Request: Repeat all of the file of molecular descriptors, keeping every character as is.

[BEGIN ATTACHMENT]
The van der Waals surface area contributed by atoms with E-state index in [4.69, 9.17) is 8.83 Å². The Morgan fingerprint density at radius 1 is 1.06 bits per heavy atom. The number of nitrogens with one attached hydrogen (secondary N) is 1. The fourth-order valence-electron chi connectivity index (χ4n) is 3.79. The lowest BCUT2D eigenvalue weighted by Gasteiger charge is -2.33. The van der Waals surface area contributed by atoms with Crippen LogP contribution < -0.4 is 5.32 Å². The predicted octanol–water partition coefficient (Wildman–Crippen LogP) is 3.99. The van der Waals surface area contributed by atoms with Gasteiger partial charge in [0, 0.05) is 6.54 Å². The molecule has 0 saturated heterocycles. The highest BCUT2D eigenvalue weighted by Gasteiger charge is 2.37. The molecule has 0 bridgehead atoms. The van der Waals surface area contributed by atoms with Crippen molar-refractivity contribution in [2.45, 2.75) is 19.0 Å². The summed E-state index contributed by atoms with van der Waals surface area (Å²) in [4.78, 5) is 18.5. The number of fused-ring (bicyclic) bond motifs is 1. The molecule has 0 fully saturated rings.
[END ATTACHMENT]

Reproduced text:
The van der Waals surface area contributed by atoms with E-state index in [4.69, 9.17) is 8.83 Å². The Morgan fingerprint density at radius 1 is 1.06 bits per heavy atom. The number of nitrogens with one attached hydrogen (secondary N) is 1. The fourth-order valence-electron chi connectivity index (χ4n) is 3.79. The lowest BCUT2D eigenvalue weighted by Gasteiger charge is -2.33. The van der Waals surface area contributed by atoms with Crippen LogP contribution < -0.4 is 5.32 Å². The predicted octanol–water partition coefficient (Wildman–Crippen LogP) is 3.99. The van der Waals surface area contributed by atoms with Gasteiger partial charge in [0, 0.05) is 6.54 Å². The molecule has 0 saturated heterocycles. The highest BCUT2D eigenvalue weighted by Gasteiger charge is 2.37. The molecule has 0 bridgehead atoms. The van der Waals surface area contributed by atoms with Crippen molar-refractivity contribution in [2.45, 2.75) is 19.0 Å². The summed E-state index contributed by atoms with van der Waals surface area (Å²) in [4.78, 5) is 18.5. The number of fused-ring (bicyclic) bond motifs is 1. The molecule has 0 fully saturated rings.